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Water Droplet Evaporation from Radiantly Heated Solids. Final Report. September 1992-May 1994.


pdf icon Water Droplet Evaporation from Radiantly Heated Solids. Final Report. September 1992-May 1994. (4345 K)
Tinker, S. C.; diMarzo, M.

NIST GCR 95-665; 158 p. December 1994.

Sponsor:

National Institute of Standards and Technology, Gaithersburg, MD

Available from:

National Technical Information Service
Order number: PB95-217147

Keywords:

industrial plants; cooling; drop sizes; droplets; evaporation; fire research; solid surfaces; sprinkler systems; water sprays

Abstract:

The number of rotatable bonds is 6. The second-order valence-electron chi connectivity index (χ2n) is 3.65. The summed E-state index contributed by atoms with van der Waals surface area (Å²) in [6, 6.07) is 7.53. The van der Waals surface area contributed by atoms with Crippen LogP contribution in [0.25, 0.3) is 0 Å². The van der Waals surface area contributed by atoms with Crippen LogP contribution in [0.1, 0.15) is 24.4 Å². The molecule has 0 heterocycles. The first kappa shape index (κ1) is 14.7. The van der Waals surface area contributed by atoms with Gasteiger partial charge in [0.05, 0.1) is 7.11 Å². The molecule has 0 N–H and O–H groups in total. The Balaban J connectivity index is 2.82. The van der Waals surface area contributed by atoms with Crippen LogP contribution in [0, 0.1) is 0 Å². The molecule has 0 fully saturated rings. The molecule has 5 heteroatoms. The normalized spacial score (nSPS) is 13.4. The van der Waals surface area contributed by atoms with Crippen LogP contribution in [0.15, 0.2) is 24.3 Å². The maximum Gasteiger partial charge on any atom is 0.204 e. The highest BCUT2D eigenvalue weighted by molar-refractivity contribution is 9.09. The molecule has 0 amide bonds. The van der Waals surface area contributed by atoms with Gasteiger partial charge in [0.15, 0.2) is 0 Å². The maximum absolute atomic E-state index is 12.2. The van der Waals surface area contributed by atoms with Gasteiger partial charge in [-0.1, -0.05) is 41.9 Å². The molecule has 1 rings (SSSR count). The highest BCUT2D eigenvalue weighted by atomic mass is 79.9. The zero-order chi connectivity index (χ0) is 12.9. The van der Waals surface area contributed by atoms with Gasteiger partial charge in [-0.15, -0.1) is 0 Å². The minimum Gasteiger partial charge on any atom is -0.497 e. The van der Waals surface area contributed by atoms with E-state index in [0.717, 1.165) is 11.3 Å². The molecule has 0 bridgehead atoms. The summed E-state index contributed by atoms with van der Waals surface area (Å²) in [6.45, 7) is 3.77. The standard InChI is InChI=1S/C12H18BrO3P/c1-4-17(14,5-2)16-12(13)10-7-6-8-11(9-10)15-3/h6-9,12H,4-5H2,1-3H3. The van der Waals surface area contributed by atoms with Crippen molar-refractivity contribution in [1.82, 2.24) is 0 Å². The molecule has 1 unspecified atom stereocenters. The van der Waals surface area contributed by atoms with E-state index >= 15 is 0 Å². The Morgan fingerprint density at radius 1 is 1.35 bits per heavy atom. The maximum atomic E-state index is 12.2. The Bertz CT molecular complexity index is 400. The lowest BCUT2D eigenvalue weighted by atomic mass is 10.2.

[Former title: Fire Protection in Large Industrial Fires] A model describing the configuration of a water droplet evaporating on the surface of a radiantly heated semi-infinite solid is developed. A shape factor and the solid-liquid-vapor contact angle describe the transient droplet shape, though the initial value of the latter parameter is found to have a negligible effect on the droplet's evaporation. The droplet shape model and a modified radiation heat term are incorporated into a previously developed computer model to predict the evaporation of a single droplet on a semi-infinite solid subjected to radiant heat input. The code predicts transient temperature profiles that agree well with experiment. A simplified, closed-form solution for the prediction of surface temperatures in the vicinity of an evaporating droplet is used to fit the data produced by the single droplet model. This closed-form solution facilitates calculations used in a model for the cooling of a surface by the evaporation of a sparse spray of water. The previously collected data base for sparse spray cooling using degassed water is expanded with a new set of experiments using water containing dissolved gases.